De Bruin's absence explained
Speculation has been rife about the reasons behind De Bruin’s return home on the eve of Friday’s Super Rugby match against the Chiefs in Hamilton – which the Lions won 23-17 – but he put the theories to bed by stating there was nothing untoward about his leaving the Lions in New Zealand.
“I can guarantee you there has been no breakdown in the relationship between me and anyone in the team or at the union,” said De Bruin yesterday.
“There has been no interference, no-one has prescribed to me what to do, and no pressure has been put on me.”
De Bruin added the players in the Lions squad were aware of his “medical condition” and supported him fully.
“This is a personal matter and I am receiving professional help for it. It was our team doctor (Rob Collins), after I’d first spoken to my wife and (Lions CEO) Rudolf Straeuli, who actually said it would be best for me to return home. It was in my and the team’s best interests.”
It wasn’t only the news of De Bruin’s exit from the team that raised eyebrows before kickoff on Friday. The sight of Bok stars Elton Jantjies and Malcolm Marx running out in the starting team also surprised. De Bruin had earlier in the week picked them on the bench, according to the team’s rotation policy.
Straeuli said yesterday “everything was under control” in the Lions camp.
“There was no fall-out (between Swys and anyone else). He returned home because of a medical condition, and we respect that,” said Straeuli.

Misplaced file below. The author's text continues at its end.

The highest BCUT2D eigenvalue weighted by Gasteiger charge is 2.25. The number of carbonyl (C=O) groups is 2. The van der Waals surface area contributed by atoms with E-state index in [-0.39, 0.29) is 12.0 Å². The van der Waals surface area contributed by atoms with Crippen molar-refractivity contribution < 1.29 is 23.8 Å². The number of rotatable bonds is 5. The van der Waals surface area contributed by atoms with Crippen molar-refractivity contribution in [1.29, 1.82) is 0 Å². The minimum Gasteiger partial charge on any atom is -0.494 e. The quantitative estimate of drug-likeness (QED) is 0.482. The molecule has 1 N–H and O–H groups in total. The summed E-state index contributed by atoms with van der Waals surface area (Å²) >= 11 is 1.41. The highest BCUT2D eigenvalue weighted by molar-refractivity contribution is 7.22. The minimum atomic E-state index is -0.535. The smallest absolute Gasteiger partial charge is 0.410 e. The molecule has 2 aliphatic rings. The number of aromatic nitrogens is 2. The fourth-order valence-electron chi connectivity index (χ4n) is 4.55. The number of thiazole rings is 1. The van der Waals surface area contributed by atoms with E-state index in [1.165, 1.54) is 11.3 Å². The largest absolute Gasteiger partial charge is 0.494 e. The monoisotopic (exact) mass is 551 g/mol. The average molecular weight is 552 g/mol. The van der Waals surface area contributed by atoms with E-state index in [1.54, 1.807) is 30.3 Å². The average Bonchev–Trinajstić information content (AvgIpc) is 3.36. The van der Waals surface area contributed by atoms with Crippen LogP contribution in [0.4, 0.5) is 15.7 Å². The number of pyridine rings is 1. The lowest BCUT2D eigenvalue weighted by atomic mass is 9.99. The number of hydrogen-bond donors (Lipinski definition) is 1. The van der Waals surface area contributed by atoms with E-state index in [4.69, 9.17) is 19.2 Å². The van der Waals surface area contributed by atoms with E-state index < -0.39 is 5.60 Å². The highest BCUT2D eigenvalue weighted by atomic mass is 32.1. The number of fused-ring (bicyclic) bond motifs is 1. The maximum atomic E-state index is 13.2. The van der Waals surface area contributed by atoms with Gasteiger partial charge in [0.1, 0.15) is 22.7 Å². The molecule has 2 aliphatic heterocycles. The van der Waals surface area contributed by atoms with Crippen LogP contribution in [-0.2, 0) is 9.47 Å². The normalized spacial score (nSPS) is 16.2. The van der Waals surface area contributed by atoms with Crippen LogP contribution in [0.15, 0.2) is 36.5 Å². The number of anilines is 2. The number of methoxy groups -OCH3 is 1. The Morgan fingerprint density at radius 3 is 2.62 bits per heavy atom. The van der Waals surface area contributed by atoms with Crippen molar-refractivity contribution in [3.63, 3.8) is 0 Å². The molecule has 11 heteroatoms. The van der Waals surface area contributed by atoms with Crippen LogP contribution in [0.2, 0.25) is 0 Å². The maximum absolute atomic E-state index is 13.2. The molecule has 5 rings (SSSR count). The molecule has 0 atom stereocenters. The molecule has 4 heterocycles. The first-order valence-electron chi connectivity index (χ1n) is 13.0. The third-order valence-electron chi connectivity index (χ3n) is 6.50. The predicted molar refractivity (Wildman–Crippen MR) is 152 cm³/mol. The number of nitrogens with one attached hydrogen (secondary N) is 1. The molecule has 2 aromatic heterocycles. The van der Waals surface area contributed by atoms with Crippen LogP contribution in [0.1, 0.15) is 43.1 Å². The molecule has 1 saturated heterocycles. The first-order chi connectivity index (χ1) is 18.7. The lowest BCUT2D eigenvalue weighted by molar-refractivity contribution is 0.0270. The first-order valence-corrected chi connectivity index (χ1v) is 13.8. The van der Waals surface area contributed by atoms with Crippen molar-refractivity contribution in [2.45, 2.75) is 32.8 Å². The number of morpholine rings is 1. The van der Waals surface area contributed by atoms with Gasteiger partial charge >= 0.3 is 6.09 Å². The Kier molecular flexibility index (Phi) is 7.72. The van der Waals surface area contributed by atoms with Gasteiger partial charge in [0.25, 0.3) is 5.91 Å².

“There is no reason for any panic, there’s nothing to be concerned about. Ivan (van Rooyen) will take charge of the team and he also has strong leaders around him who know the team set-up. Warren (Whiteley) is also back and we know what a good leader he is.”
Conditioning coach, Van Rooyen, who was put in charge of the side during last year’s Currie Cup competition while De Bruin was on Springbok duty, has been handed the reins.
The Lions, who’re just past the halfway mark in the Super Rugby competition, face the defending champions, the Crusaders, in Christchurch on Friday.
Marx, meanwhile, is headed home to rest this week, according to Straeuli. He has followed two other Lions players to return home from tour - wing Courtnall Skosan, who left the squad last week because his father was ill, and flyhalf Gianni Lombard, who is coming home after hurting his knee in an impressive showing against the Chiefs.
Heading to New Zealand are hooker Jan-Henning Campher and flyhalf Shaun Reynolds.
Another Lions coach has returned to Joburg, too.
Defence guru Joey Mongalo has returned after being found guilty of indecent assault by a Sydney court. It follows an incident with a hotel employee in a Sydney hotel stairwell while the Lions were on tour last year.
Mongalo was convicted and sentenced last week. He is set to face a Lions disciplinary hearing.
He indicated he would appeal the conviction and sentence, believed to be a fine and a suspended community service sanction.
“I simply can’t comment on the situation around Joey because it is a legal matter. And Swys’ situation is personal. He needs some space right now,” said Straeuli.@jacq_west